The way I built the deck is mainly as a Fighting deck, that also is able to take use of Manectric EX. There are matchups (basically Donphan and Fighting) where you don’t want to play down any Manectric EX as they will easily get OHKO’d, and in those matchups it almost seemed like I wasn’t even playing a Manectric deck and rather a weird Fighting deck with Lightning Energy and random Manectric Spirit Links that I would toss on Jirachi EX or Pokemon that were about to get knocked out.
Here is my list for the deck as of now:
Pokemon – 14
2 Landorus EX
Trainers – 36
4 Professor Juniper
3 Ultra Ball
3 Muscle Band
2 Fighting Stadium
Energy – 10
4 Strong Energy
This was one of the grossest deck lists I think I’ve made lately on paper. Looking at it, it just seemed silly to play almost all my Pokemon in 2-of’s, but it never made much sense to me to play anything in higher counts than that, and after a significant games of testing over the past week, only playing 2-of each Pokemon never seemed to really get in the way of the deck performing, as it was almost impossible for everything useful for a matchup to be prized.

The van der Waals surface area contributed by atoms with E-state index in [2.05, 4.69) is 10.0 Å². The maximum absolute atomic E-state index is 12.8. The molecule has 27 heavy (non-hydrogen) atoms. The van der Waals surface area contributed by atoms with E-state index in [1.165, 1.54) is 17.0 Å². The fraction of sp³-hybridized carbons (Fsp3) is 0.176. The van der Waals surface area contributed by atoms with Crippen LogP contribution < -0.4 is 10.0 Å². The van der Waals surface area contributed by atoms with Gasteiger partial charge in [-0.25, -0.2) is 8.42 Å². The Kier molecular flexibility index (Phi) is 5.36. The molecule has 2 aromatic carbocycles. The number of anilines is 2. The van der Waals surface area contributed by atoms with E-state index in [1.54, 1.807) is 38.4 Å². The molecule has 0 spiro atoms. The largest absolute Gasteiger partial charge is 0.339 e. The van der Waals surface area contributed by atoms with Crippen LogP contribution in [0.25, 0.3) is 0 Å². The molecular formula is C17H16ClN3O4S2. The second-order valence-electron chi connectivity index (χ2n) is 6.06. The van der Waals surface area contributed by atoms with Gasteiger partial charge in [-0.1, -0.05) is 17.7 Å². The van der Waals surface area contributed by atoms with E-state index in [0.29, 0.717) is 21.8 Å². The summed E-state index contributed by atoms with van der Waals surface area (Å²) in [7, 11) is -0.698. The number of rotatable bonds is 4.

The other weird thing is all of the 1-of’s, but I think this worked really well in this deck because of Korrina. With Korrina, you can get away with playing some low counts of cards that might seem important, or make big use of cards that would otherwise be non-impactful as just a 1-of because of their inconsistency.
The big two examples I can think of are the Spirit Link and Head Ringer. With Korrina, you can easily search out Spirit Link to start the process of Mega Evolving without ending your turn. Conversely, with Head Ringer as a 1-of, it wouldn’t be very effective otherwise as you wouldn’t draw into it early enough very often. But with Korrina, you can grab it turn 1 to instantly slow your opponent down, or grab it out of the deck late game when you know your opponent doesn’t have a Supporter or the resources in hand to get the desired attack off if you put the Head Ringer on them.